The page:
The numbers, about 61% in favor after a dose of messaging, are pretty positive, and so Goldy seems to be saying, everybody should stop complaining and fretting about a joint measure.
Hmm. I don’t think I seemed to be saying that, but Josh is a pretty good editor, so maybe I’m wrong. I thought I was only blowing holes in the common wisdom that the Roads & Transit package was politically DOA.
Like Josh, I’d prefer to see the transit components separated from the roads components so that I could vote for the former while douching the latter, but given political realities I’m not willing to scuttle transit improvements simply because I don’t like much of the roads package. On the other hand, Josh seems to be saying that the package is fatally flawed, whatever its current support at the polls:
Goldy’s contention that polling looks good doesn’t address my biggest fear—in fact, it confirms it: It’s going to pass, and we’re going to undo the benefits of voting for transit by simultaneously voting to expand roads.
Indeed, here’s the polling I’d like to see: light rail on its own and RTID on its own. I’d bet light rail would pass and RTID wouldn’t.
Well Josh, I’m not sure it provides much consolation, but the survey did indeed poll the individual components of the combined package, and for the most part, transit consistently out-polled roads. In fact, here are the top scoring components within the Sound Transit District:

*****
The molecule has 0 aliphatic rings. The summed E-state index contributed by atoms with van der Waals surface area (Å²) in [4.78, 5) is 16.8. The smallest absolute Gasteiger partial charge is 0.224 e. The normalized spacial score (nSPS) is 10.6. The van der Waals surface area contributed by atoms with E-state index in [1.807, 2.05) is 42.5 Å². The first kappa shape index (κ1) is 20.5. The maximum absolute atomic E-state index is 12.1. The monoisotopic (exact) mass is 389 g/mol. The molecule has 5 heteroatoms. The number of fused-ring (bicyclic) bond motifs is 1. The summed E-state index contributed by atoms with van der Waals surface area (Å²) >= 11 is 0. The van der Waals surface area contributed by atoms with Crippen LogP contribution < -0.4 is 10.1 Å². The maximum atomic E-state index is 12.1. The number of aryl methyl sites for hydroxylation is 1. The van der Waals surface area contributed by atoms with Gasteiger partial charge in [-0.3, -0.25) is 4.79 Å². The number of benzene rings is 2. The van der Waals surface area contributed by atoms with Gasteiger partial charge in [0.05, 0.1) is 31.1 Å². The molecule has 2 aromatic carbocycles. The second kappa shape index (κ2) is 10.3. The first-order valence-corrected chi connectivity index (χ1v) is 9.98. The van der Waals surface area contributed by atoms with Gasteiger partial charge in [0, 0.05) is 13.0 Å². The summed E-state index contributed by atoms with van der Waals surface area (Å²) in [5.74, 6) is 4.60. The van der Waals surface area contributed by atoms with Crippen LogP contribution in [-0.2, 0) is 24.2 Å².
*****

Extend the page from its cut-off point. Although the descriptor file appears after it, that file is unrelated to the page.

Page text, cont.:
Disagree with my analysis? Read the full poll results and topline summary for yourself. (Oh, and as it turns out, if you read the poll results from 2005 and 2006, voters have been pretty damn consistent.)
The survey was conducted on behalf of Sound Transit to help evaluate the 8000 public comments generated through their public involvement process, and is intended to aid the Sound Transit Board’s deliberations as they finalize details of the Sound Transit 2 package. The survey was designed under a partnership with Evans McDonough and Moore Information, and with input from RTID consultants. Moore fielded the survey to 800 respondents within the Sound Transit district, which gives the survey a margin of error of plus or minus 3.5 percent.